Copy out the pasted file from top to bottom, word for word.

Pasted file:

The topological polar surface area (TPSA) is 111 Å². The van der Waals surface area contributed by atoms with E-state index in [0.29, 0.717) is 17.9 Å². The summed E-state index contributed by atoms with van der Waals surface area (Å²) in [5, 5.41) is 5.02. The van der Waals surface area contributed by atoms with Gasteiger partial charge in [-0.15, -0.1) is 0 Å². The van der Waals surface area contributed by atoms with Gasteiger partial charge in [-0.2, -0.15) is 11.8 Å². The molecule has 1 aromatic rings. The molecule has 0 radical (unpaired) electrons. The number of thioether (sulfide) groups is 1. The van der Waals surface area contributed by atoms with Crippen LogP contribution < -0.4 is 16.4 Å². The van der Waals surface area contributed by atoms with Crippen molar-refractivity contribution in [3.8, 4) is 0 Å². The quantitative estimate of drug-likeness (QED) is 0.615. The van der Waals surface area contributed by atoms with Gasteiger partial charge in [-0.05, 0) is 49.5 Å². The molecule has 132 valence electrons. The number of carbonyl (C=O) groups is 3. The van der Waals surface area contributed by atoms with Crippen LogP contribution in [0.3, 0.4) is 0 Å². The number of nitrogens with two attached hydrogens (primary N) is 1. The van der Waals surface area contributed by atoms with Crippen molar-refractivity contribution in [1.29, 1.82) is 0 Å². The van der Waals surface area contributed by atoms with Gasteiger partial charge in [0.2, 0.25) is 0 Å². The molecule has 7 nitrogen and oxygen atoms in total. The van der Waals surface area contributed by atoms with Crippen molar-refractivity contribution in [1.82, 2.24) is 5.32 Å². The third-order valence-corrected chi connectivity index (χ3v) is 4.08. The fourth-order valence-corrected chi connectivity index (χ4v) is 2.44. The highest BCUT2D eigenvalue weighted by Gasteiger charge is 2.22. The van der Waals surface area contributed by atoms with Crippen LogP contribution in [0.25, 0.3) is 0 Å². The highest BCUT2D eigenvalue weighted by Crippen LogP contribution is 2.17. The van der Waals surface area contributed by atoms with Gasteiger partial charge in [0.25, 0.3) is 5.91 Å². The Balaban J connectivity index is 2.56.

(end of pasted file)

The topological polar surface area (TPSA) is 111 Å². The van der Waals surface area contributed by atoms with E-state index in [0.29, 0.717) is 17.9 Å². The summed E-state index contributed by atoms with van der Waals surface area (Å²) in [5, 5.41) is 5.02. The van der Waals surface area contributed by atoms with Gasteiger partial charge in [-0.15, -0.1) is 0 Å². The van der Waals surface area contributed by atoms with Gasteiger partial charge in [-0.2, -0.15) is 11.8 Å². The molecule has 1 aromatic rings. The molecule has 0 radical (unpaired) electrons. The number of thioether (sulfide) groups is 1. The van der Waals surface area contributed by atoms with Crippen LogP contribution < -0.4 is 16.4 Å². The van der Waals surface area contributed by atoms with Crippen molar-refractivity contribution in [3.8, 4) is 0 Å². The quantitative estimate of drug-likeness (QED) is 0.615. The van der Waals surface area contributed by atoms with Gasteiger partial charge in [-0.05, 0) is 49.5 Å². The molecule has 132 valence electrons. The number of carbonyl (C=O) groups is 3. The van der Waals surface area contributed by atoms with Crippen LogP contribution in [0.3, 0.4) is 0 Å². The number of nitrogens with two attached hydrogens (primary N) is 1. The van der Waals surface area contributed by atoms with Crippen molar-refractivity contribution in [1.29, 1.82) is 0 Å². The van der Waals surface area contributed by atoms with Gasteiger partial charge in [0.2, 0.25) is 0 Å². The molecule has 7 nitrogen and oxygen atoms in total. The van der Waals surface area contributed by atoms with Crippen molar-refractivity contribution in [1.82, 2.24) is 5.32 Å². The third-order valence-corrected chi connectivity index (χ3v) is 4.08. The fourth-order valence-corrected chi connectivity index (χ4v) is 2.44. The highest BCUT2D eigenvalue weighted by Gasteiger charge is 2.22. The van der Waals surface area contributed by atoms with Crippen LogP contribution in [0.25, 0.3) is 0 Å². The highest BCUT2D eigenvalue weighted by Crippen LogP contribution is 2.17. The van der Waals surface area contributed by atoms with Gasteiger partial charge in [0.25, 0.3) is 5.91 Å². The Balaban J connectivity index is 2.56.